Mainly for that reason, I prefer the game with four or five players: There's less engine/tableau-building, more interaction, and the pacing of the game just feels better to me.
I can see that. I've played maybe ten or so 3-player, 4-player, and 5-player games, and 40 or 50 2-player games, so I could be stuck in 2-player and spouse metagaming.
I know that the Elysium/Hellas maps lean more towards point engines than the original map does. The Milestones and Awards on those maps are more engine-favorable. And my wife and I work our way through the maps - the next one will be Hellas. And I know that for 2-player, ignoring Milestones and Awards is GG.
I have played Colonies but we didn't have anything that worked with Jovians.
I can very much see the animal spam, though. In general, all the non-TR stuff seemed strong simply because it's far more available than usual.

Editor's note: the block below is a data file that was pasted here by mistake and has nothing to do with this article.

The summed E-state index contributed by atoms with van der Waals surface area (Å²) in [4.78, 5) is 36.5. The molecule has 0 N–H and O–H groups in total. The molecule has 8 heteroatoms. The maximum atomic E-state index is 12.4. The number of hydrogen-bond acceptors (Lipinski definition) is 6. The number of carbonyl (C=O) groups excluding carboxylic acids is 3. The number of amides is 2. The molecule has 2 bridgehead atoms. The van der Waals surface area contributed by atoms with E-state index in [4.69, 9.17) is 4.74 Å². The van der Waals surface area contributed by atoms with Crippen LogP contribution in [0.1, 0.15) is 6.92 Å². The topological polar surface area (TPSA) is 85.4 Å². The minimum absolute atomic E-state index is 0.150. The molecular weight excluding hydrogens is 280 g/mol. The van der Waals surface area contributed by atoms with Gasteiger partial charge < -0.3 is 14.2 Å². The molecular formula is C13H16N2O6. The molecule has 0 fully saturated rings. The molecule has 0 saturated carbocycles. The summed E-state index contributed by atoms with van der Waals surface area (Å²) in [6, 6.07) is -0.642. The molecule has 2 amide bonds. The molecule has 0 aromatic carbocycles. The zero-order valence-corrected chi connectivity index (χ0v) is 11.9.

It's that it adds more Jovians. There are 49 cards in Colonies, and 7 are Jovians. Compare this to 208/12 for the original set. It just makes the 1/Jovians a little better.
Later that day my son and I played some Terraforming Mars with everything all-in. I just scraped victory by spamming colonies and seeding cities which I then filled in with greenery so yes, it is viable to do these things and remain competitive. I had the corporation that lets you increase your lowest production and I used it to help me pay the cost of cards that were reducing power. I ignored thermal completely and when I got space mirrors online I used the power I was generating to move my trade fleets instead of allowing it to roll over, and used the world government to keep raising the temperature to deny scoring opportunities to my opponent. I had one of the abilities in play that allowed me to raise the income track before trading and later in the game picked up the card that allowed me to have more than one colony on one location. With three fleets in play this allowed me to turn three power into ten or thirteen money via Lunar and to collect useful stuff like metals or greenery production from the other locations.